But Grizzlies fans are ultimately no different than any other. At the same time, they don’t act out of religious awe for the team: clearly, they see something in the players that continues to feed their faith, drawing them back (in whatever varying numbers) to the game.
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Success is, so they say, its own reward. I’ve hung on every moment of nearly six years of Vancouver pro basketball; nothing else can tell me a thing more about failure. Yet I’ve come to realize that losing, too, is its own immeasurable reward.
In the end there is the game, its constituent parts, and what you make of them. And there are the players. Long after the wins and losses, the armchair punditry, the jeremiads against big business—yes, even after Vancouver—there will still be a game and its players. There will even be, in one form or another, this team.
Losing will be a hallmark of this team’s stay in Vancouver, but that is hardly cause for complaint and regret. This team bears a remarkable, creditable likeness to the city that it called home for six years. For now, it remains a team with the city’s imprint: its athletes are unassuming and meek, stoic and relaxed, youthful and poised. Brash upstarts simply refused to cross the border, and our city’s relative anonymity has shaped the building of a team identity unthinkable and without peer in today’s major league sports.
Such benign personalities, critics inveigh, do not make for winning teams. Maybe so, but these players’ lack of pretence has made their victories all the more redemptive, their losses all the more human. If losing is supposed to be an education, a means to self-betterment, with the Grizzlies it has only brought players and fans closer to the one thing that unites both together in one place at one time: the game.
Whatever the outcome, what more humanity could one ask from sport than the spectacle of a team game in which each player is quietly struggling for legitimacy?
That dogged drive is still there for all who care to see it.
Game time. There he is, in mid-stutter step now, dribbling up the floor, bobbing to the right and left. He looks a little winded, blinks slowly, bringing the ball close, weaving again to the left now. In the flicker of an opening eye, you can see it right there: love.
“Some guys were giving him crap about losing, and he would totally cut them off, like, ‘Give us time, we’re going to be good.’” (All-Star Kevin Garnett, on Shareef Abdur-Rahim last summer)
“We showed that while there’s a lot of season left, we’ve got a lot of fight in us,” said Abdur-Rahim. “Regardless of what anybody says or anybody writes—I know I’m not a quitter and I don’t feel that the guys I play with are quitters.” (Shareef Abdur-Rahim)
“So in a self-conscious way, as close as I get to my teammates and as much as I care about my teammates, at times I put up a guard because I hate to see guys go.” (Shareef Abdur-Rahim)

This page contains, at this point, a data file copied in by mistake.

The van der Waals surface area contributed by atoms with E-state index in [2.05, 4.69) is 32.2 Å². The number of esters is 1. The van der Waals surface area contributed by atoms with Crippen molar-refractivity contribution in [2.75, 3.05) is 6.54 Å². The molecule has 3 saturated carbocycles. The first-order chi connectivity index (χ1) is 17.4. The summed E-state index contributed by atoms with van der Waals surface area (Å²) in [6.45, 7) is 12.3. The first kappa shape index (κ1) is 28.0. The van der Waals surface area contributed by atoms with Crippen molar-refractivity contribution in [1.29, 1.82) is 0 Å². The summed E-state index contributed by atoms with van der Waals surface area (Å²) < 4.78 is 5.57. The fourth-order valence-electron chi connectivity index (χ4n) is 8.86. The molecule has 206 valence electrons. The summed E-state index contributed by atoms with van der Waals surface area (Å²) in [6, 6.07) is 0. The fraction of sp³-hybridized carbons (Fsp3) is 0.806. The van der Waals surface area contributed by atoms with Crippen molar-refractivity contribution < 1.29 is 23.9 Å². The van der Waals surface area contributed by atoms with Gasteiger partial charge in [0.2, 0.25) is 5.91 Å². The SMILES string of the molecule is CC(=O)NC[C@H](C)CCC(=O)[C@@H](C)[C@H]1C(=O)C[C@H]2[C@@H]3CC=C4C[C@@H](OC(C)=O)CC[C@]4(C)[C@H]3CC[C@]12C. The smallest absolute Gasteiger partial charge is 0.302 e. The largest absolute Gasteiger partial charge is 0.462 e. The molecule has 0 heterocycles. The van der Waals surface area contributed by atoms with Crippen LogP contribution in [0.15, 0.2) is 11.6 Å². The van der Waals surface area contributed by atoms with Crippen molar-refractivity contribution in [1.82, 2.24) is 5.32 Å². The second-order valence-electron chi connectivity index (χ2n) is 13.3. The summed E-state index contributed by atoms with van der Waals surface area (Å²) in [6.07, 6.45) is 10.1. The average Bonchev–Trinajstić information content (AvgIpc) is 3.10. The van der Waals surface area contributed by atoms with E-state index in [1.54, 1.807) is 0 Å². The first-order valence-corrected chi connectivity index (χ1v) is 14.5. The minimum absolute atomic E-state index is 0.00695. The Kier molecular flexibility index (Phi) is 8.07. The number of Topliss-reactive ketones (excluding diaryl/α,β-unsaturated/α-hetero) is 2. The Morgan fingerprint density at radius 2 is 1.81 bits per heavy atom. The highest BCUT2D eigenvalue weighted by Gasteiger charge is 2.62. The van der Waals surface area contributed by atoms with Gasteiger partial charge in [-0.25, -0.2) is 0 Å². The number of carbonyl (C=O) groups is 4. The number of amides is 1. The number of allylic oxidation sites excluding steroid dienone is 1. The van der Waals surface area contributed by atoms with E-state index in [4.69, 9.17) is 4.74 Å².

“Here we go again. I’ve been hearing stuff like this for so long. I don’t know if it makes an impression on anybody anymore. We’ve been through it.” (Shareef Abdur-Rahim)
“God knows you [reporters] don’t want to talk about the team anymore. You’re tired of the one-point losses, the two-point losses, the three-point losses. You’re tired of the blown leads and all that. You’re tired of it. It’s the same old hackneyed story every single time. So you have to find something else and I don’t blame you.” (President Dick Versace)
“I am an indomitable person and you can not put a chink in the indomitability that I have. I’ve had it all my life and it’s not going to change. You just have to be relentless and indomitable and inconquerable and you just have to stay the course and fight the perfect storm.” (President Dick Versace)
“When guys aren’t trying it usually means they’re unhappy with their teammates, that’s one possibility. The other possibility is they’re just unhappy with where they are. And the other possibility is they just couldn’t get over the hump and got their psyches bruised.” (President Dick Versace)
“I think there’s a lot of guys [on this team] who are defeated in their mind …. I just think the core players that have been here for a while and haven’t won year in and year out … at times, I see signs of just almost giving up out there, just letting it go.” (Brent Price)
“Thought is their enemy. They either remember too much or forget everything. Both cause their failure. All they need to do is perform an enormous act of will not to think.” (unrelated story about troubled athletes Pat Jordan, NYT Mag, 11 Feb 2001)
“Choking is a central part of the drama of athletic competition, because the spectators have to be there—and the ability to overcome the pressure of the spectators is part of what it means to be a champion. …. We have to learn that sometimes a poor performance reflects not the innate ability of the performer but the complexion of the audience…” (Malcolm Gladwell, New Yorker)
“But are all forms of failure equal? And what do the forms in which we fail say about who we are and how we think? We live in an age obsessed with success, with documenting the myriad ways by which talented people overcome challenges and obstacles. There is as much to be learned, though, from documenting the myriad ways in which talented people sometimes fail.” (Malcolm Gladwell, New Yorker)